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Jacques Ranciere

Jacques Ranciere

THE POLITICS OF POST-SOVIET CINEMA: COLLOQUIUM FEATURING JACQUES RANCIERE

The Department of Comparative Literature and the Cogut Center for the Humanities at Brown University present “Béla Tarr: The Politics of Post-Soviet Cinema,” a colloquium on the work of the Hungarian filmmaker, featuring Jacques Rancière, András Bálint Kovács, and Eva Cermanová.

Date and Time: Thursday April 10, 2:00pm-6:30 pm
Location: Brown University, Pembroke Hall room 305, 172 Meeting Street, Providence, RI 02912

Discussions of Béla Tarr’s films typically divide his work into the pre-1989 cinema of a militant director, grappling with the problems of socialist Hungary, and the post-1989 work of a mature artist, characterized by disenchantment and contemplation. Jacques Rancière’s book Béla Tarr, The Time After strongly and compellingly rejects this narrative. “Béla Tarr: The Politics of Post-Soviet Cinema” will feature Rancière returning to this them e, along with András Bálint Kovács, acclaimed scholar of European cinema and one of the foremost interpreters of Tarr’s work, and Eva Cermanová, a graduate researcher on Béla Tarr.

Schedule:
2:00  Timothy Bewes, Introductory Remarks

2:15  Eva Cermanová, “The Time After Disaster: Intensity and Sequence in Béla Tarr”
András Bálint Kovács “Difference and Repetition: The Question of the Homogeneity of Béla Tarr’s Work”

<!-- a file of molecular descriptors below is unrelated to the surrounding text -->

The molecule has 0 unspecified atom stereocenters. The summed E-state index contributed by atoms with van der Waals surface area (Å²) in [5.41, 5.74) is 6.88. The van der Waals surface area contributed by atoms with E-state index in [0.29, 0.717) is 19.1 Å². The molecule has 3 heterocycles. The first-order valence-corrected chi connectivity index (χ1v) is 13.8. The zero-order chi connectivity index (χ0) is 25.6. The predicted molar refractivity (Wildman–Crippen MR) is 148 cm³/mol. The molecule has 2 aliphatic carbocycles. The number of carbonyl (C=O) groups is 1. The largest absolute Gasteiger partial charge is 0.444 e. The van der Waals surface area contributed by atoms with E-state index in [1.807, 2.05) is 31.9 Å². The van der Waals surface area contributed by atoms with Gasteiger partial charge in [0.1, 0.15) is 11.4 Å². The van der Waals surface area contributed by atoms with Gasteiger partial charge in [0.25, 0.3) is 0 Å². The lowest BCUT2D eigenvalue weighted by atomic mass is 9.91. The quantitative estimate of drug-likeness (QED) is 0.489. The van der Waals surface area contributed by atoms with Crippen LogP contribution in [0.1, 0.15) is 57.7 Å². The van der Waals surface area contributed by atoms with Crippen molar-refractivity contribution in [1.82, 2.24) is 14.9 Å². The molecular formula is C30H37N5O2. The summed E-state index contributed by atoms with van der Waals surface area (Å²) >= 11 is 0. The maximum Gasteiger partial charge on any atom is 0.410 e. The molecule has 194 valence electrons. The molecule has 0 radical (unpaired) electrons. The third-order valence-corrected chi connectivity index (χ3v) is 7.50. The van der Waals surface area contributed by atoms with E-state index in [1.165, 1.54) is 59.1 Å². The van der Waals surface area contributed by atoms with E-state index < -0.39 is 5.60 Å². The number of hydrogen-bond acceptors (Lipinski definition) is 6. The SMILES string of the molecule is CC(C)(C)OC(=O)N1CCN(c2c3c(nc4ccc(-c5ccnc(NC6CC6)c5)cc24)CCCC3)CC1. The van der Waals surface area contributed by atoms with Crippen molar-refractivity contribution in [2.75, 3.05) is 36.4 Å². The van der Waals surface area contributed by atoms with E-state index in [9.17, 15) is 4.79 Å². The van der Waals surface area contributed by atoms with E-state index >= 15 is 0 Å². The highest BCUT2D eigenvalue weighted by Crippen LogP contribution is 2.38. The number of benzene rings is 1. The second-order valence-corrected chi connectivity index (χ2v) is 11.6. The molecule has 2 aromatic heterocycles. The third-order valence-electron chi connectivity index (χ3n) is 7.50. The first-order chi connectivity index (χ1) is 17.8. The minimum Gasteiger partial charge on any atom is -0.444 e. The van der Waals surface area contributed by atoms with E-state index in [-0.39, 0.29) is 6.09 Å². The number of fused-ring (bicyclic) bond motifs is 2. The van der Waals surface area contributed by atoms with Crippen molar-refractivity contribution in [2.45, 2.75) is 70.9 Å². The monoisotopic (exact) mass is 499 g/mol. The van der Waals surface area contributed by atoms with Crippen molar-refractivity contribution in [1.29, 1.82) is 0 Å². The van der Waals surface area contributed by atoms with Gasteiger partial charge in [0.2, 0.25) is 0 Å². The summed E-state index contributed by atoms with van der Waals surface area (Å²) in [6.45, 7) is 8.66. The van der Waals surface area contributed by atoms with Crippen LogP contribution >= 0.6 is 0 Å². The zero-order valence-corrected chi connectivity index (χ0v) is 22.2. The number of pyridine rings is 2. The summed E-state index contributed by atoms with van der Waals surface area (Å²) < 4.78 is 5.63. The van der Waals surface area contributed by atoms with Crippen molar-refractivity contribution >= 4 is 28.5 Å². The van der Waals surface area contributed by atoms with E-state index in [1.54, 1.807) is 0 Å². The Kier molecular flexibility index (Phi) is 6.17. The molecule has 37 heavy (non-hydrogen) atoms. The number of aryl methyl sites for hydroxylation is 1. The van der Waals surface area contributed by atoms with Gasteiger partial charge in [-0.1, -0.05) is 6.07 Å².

4:15  Break

4:30  Jacques Rancière, “Béla Tarr: The Poetics and Politics of Fiction”

5:30  Roundtable – Jacques Rancière, András Bálint Kovács, Eva Cermanová

6:30  Reception

Organized by Timothy Bewes (Department of English), with help from Silvia Cernea Clark and the Department of Comparative Literature.

Co-sponsored by the Creative Arts Council, the Malcolm S. Forbes fund (Modern Culture and Media), Office of International Affairs, Department of Comparative Literature, Cogut Center for the Humanities, Department of English, Department of French, Pembroke Center, Department of History of Art and Architecture, and the Department of Visual Art.

First Published in http://www.historicalmaterialism.org/news/distributed/bela-tarr-the-politics-of-post-soviet-cinema-colloquium-featuring-jacques-ranciere-brown-university-thursday-april-10

 

**END**

‘Human Herbs’ – a song by Cold Hands & Quarter Moon: http://www.youtube.com/watch?v=Au-vyMtfDAs

 

Posted here by Glenn Rikowski

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